Self-love: Do You Love Me?
Audio Only: Do you love “me”? Ask yourself this question! Are you in love with yourself? Is it proper for a Christian to practice self-love and self-care? Let’s take a look at that in today’s sermon. Here are the verses that I will be using for my key verses: 3 Let nothing be done through selfish ambition or conceit, but in lowliness of mind let each esteem others better than himself. 4 Let each of you look out not only for his own interests, but also for the interests of others.Philippians 2:3-4 NKJV And the second is like it: ‘You shall love …
Do you love “me”? Ask yourself this question! Are you in love with yourself? Is it proper for a Christian to practice self-love and self-care? Let’s take a look at that in today’s sermon. Here are the verses that I will be using for my key verses:
3 Let nothing be done through selfish ambition or conceit, but in lowliness of mind let each esteem others better than himself. 4 Let each of you look out not only for his own interests, but also for the interests of others.Philippians 2:3-4 NKJV
And the second is like it: ‘You shall love your neighbor as yourself.’Matthew 22:39 NKJV
Loving yourself is not wrong
It may sound like I am asking you whether or not you love me, but I’m not necessarily concerned with whether or not you love me! I don’t seek praise or glory. However, my thought for today is actually about you. I want you to look in a mirror and ask the person you see in the mirror, “do you love me?” Understand that you are asking yourself whether or not you love yourself.
Our first instinct as Christians is towards others; we are or should be, considerate of all of those around us. However, there are many people that I have met
For the Christian, the idea of helping others is founded on sound doctrine. Paul wrote (2 Timothy 1:9), in his second letter to Timothy, that our (the Christian) calling is a holy calling to serve the Lord’s purpose. Our calling is clearly not a calling for our own purpose but to serve the Lord’s purpose. The purpose, Paul makes more clear in our key verse for today’s sermon. Paul writes (Philippians 2:3) that our purpose is towards all of those around us. He says that we should carry ourselves with a lowliness of mind, esteeming others better than we esteem ourselves. In other words, the Christian should lift up those around him/her higher than him or herself.
For the common person, this makes little to no sense because everybody wants to be at the top of the mountain – over everybody. However, Christian doctrine is all about being meek, lowly, and humble while edifying our neighbors. I want you to also notice that Paul says (Philippians 2:3) that we should do nothing through selfish ambition or conceit. Again, the focus is on how we go about doing something for somebody else. There is little to no focus on “self” in this passage of scripture, so this could be very confusing to the believer.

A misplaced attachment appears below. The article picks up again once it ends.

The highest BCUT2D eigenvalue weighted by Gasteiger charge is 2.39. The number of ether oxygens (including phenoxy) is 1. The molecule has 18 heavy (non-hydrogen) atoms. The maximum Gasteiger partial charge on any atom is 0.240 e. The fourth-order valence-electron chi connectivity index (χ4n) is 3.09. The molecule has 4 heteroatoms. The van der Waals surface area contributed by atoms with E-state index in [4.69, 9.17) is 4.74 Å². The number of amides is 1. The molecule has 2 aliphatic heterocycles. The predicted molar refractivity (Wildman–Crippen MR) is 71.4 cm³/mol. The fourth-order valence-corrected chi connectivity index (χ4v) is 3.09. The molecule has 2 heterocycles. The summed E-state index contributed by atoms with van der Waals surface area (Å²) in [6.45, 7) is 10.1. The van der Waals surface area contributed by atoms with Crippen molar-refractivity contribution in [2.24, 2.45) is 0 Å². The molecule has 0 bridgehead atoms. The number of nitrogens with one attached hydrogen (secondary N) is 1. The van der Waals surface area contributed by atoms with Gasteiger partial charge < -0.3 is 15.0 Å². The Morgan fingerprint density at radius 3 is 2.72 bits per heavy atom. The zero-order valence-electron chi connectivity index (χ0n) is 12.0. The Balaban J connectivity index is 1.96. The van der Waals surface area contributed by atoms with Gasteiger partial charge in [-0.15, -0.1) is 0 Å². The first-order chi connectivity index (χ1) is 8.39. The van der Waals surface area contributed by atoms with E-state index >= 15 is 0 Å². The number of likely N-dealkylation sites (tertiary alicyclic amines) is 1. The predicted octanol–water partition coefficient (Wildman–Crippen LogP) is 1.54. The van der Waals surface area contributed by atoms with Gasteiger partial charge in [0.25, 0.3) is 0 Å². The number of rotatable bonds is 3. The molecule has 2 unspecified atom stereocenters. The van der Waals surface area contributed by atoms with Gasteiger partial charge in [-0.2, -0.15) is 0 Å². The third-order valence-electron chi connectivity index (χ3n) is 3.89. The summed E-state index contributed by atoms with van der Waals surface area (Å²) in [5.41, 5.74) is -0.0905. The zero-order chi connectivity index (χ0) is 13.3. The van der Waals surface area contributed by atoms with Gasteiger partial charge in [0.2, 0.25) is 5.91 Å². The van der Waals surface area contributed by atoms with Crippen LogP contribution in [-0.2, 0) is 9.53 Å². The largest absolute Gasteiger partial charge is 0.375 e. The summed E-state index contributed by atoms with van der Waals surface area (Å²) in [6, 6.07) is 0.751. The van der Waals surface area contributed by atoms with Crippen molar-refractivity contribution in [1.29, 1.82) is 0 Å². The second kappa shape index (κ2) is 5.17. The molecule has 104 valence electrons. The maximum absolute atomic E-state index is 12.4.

The question ultimately comes across our minds, “how concerned should we be for ourselves? Are we being “selfish” when we care for our very own concerns?” These are questions that I definitely understand; this is a subject that we must definitely take a look. Doctrine makes it very clear that we have a responsibility to our neighbors however, this can be very confusing when it comes to self-care, self-love, and self-responsibility. Let’s take a dive into this subject of Christian self-care, self-love, and self-responsibility.
We, as believers, know Jesus’ teaching very well when it comes to His command of love. In the gospels, we are told that we should love the Lord our God with all of our heart, mind, and soul (Matthew 22:37). However, within this command to love, Jesus reminds us that we should also love our neighbor as yourself. I want to take a look at these scriptures
37 Jesus said to him, “‘You shall love the Lord your God with all your heart, with all your soul, and with all your mind.’ 38 This is the first and great commandment. 39 And the second is like it: ‘You shall love your neighbor as yourself.’Matthew 22:37-39 NKJV
We clearly notice the part where Jesus tells us to love our neighbor. I have hit this fact home in quite a few sermons this year. So, with that being said, this is not going to be another sermon about loving our neighbor because I think we get that. I want us to notice the part of the scripture that says, “as yourself” – its right there at the end of the scripture. Jesus says, “you shall love your neighbor as yourself”.
What Jesus is stating within this command is that you already love yourself! He is saying to you the reader, to you the believer, “I know you already love yourself, so love your neighbor with that same kind of love that you have for yourself!” Love is not, nor should it ever be, a one-sided thing – love is equal. So, self-care/self-love is not something that is forbidden by the Lord! We are supposed to love others equally as we love ourselves!
Now, when people hear about self-love/self-care the first thing they do is look in the mirror to see their outer appearance – I get it. There is a big movement going on where we are being told that we should love the way we look, imperfections and all – again, nothing wrong with that. Personally, I have never needed someone to tell me that I should love my flaws, not because I am the finest man in the world, but because I love me some me! However, I get that some of us do need to be reminded that we should love the way we look – we really are beautiful creatures on the outside. When I was a child, looks meant a great deal to me, but I’m a grown man and frankly, looks don’t mean much of anything to me anymore. I have grown to accept and love the way we look. With all of that said, I certainly hope that all of you love who you are on the outside, but outer appearance is not what I am going to be preaching about in this sermon!